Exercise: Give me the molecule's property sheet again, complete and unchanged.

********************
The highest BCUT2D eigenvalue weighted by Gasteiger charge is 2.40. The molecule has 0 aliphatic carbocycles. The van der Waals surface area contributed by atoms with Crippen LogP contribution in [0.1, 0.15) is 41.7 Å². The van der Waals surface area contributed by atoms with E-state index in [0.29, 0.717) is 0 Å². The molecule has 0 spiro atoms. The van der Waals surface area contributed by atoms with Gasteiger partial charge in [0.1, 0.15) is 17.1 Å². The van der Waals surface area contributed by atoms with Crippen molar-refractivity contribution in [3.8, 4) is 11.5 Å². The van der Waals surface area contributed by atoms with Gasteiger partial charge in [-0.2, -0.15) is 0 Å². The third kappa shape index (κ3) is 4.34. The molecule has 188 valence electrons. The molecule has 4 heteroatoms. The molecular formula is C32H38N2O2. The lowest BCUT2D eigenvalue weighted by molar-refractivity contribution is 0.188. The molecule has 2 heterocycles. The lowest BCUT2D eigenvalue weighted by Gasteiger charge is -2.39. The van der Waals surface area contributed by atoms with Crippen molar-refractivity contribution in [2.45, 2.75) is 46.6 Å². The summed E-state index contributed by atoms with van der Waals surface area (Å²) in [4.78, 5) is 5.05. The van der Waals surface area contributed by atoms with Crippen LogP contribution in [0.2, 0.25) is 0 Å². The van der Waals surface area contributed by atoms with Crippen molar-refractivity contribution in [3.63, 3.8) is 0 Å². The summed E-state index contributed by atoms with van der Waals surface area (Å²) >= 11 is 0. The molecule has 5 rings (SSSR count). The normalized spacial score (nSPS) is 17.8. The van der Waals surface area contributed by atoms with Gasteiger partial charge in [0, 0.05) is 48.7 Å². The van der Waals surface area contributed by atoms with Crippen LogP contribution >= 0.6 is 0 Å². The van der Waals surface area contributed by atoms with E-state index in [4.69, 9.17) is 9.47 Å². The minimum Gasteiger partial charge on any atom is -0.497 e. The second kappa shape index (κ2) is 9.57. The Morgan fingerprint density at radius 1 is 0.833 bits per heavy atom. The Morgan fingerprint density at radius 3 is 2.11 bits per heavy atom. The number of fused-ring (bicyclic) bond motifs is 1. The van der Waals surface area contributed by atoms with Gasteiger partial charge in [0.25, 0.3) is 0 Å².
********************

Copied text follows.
The highest BCUT2D eigenvalue weighted by Gasteiger charge is 2.40. The molecule has 0 aliphatic carbocycles. The van der Waals surface area contributed by atoms with Crippen LogP contribution in [0.1, 0.15) is 41.7 Å². The van der Waals surface area contributed by atoms with E-state index in [0.29, 0.717) is 0 Å². The molecule has 0 spiro atoms. The van der Waals surface area contributed by atoms with Gasteiger partial charge in [0.1, 0.15) is 17.1 Å². The van der Waals surface area contributed by atoms with Crippen molar-refractivity contribution in [3.8, 4) is 11.5 Å². The van der Waals surface area contributed by atoms with Gasteiger partial charge in [-0.2, -0.15) is 0 Å². The third kappa shape index (κ3) is 4.34. The molecule has 188 valence electrons. The molecule has 4 heteroatoms. The molecular formula is C32H38N2O2. The lowest BCUT2D eigenvalue weighted by molar-refractivity contribution is 0.188. The molecule has 2 heterocycles. The lowest BCUT2D eigenvalue weighted by Gasteiger charge is -2.39. The van der Waals surface area contributed by atoms with Crippen molar-refractivity contribution in [2.45, 2.75) is 46.6 Å². The summed E-state index contributed by atoms with van der Waals surface area (Å²) in [4.78, 5) is 5.05. The van der Waals surface area contributed by atoms with Crippen LogP contribution in [0.2, 0.25) is 0 Å². The van der Waals surface area contributed by atoms with Crippen molar-refractivity contribution in [3.63, 3.8) is 0 Å². The summed E-state index contributed by atoms with van der Waals surface area (Å²) >= 11 is 0. The molecule has 5 rings (SSSR count). The normalized spacial score (nSPS) is 17.8. The van der Waals surface area contributed by atoms with Gasteiger partial charge in [0, 0.05) is 48.7 Å². The van der Waals surface area contributed by atoms with Crippen LogP contribution >= 0.6 is 0 Å². The van der Waals surface area contributed by atoms with E-state index in [4.69, 9.17) is 9.47 Å². The minimum Gasteiger partial charge on any atom is -0.497 e. The second kappa shape index (κ2) is 9.57. The Morgan fingerprint density at radius 1 is 0.833 bits per heavy atom. The Morgan fingerprint density at radius 3 is 2.11 bits per heavy atom. The number of fused-ring (bicyclic) bond motifs is 1. The van der Waals surface area contributed by atoms with Gasteiger partial charge in [0.25, 0.3) is 0 Å².